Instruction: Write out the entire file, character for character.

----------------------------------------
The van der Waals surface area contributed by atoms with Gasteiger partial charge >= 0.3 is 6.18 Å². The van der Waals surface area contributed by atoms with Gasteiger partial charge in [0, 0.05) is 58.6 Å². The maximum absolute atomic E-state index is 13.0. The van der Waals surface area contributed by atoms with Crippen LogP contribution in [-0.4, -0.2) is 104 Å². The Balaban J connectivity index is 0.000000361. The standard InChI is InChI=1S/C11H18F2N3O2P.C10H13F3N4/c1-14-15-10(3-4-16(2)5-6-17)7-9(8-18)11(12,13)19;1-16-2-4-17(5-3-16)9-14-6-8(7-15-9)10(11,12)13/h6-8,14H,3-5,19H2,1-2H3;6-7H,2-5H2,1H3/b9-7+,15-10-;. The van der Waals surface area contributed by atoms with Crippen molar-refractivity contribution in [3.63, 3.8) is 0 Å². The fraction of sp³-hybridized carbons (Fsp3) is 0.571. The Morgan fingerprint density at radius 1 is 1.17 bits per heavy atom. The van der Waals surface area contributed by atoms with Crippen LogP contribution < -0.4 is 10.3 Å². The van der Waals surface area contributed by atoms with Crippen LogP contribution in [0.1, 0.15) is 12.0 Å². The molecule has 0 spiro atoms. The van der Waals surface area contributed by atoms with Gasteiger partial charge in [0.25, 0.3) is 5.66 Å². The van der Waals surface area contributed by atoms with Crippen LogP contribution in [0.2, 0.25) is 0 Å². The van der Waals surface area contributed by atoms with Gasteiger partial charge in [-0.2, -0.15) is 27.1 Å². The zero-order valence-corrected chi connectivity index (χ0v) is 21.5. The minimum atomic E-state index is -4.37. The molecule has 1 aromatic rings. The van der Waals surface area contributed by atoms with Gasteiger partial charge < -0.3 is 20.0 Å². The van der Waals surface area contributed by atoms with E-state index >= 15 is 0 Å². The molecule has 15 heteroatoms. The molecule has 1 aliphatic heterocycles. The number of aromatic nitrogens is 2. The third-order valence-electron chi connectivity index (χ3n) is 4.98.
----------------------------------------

The van der Waals surface area contributed by atoms with Gasteiger partial charge >= 0.3 is 6.18 Å². The van der Waals surface area contributed by atoms with Gasteiger partial charge in [0, 0.05) is 58.6 Å². The maximum absolute atomic E-state index is 13.0. The van der Waals surface area contributed by atoms with Crippen LogP contribution in [-0.4, -0.2) is 104 Å². The Balaban J connectivity index is 0.000000361. The standard InChI is InChI=1S/C11H18F2N3O2P.C10H13F3N4/c1-14-15-10(3-4-16(2)5-6-17)7-9(8-18)11(12,13)19;1-16-2-4-17(5-3-16)9-14-6-8(7-15-9)10(11,12)13/h6-8,14H,3-5,19H2,1-2H3;6-7H,2-5H2,1H3/b9-7+,15-10-;. The van der Waals surface area contributed by atoms with Crippen molar-refractivity contribution in [3.63, 3.8) is 0 Å². The fraction of sp³-hybridized carbons (Fsp3) is 0.571. The Morgan fingerprint density at radius 1 is 1.17 bits per heavy atom. The van der Waals surface area contributed by atoms with Crippen LogP contribution < -0.4 is 10.3 Å². The van der Waals surface area contributed by atoms with Crippen LogP contribution in [0.1, 0.15) is 12.0 Å². The molecule has 0 spiro atoms. The van der Waals surface area contributed by atoms with Gasteiger partial charge in [0.25, 0.3) is 5.66 Å². The van der Waals surface area contributed by atoms with Crippen LogP contribution in [0.2, 0.25) is 0 Å². The van der Waals surface area contributed by atoms with Gasteiger partial charge in [-0.2, -0.15) is 27.1 Å². The zero-order valence-corrected chi connectivity index (χ0v) is 21.5. The minimum atomic E-state index is -4.37. The molecule has 1 aromatic rings. The van der Waals surface area contributed by atoms with Gasteiger partial charge < -0.3 is 20.0 Å². The van der Waals surface area contributed by atoms with E-state index >= 15 is 0 Å². The molecule has 15 heteroatoms. The molecule has 1 aliphatic heterocycles. The number of aromatic nitrogens is 2. The third-order valence-electron chi connectivity index (χ3n) is 4.98.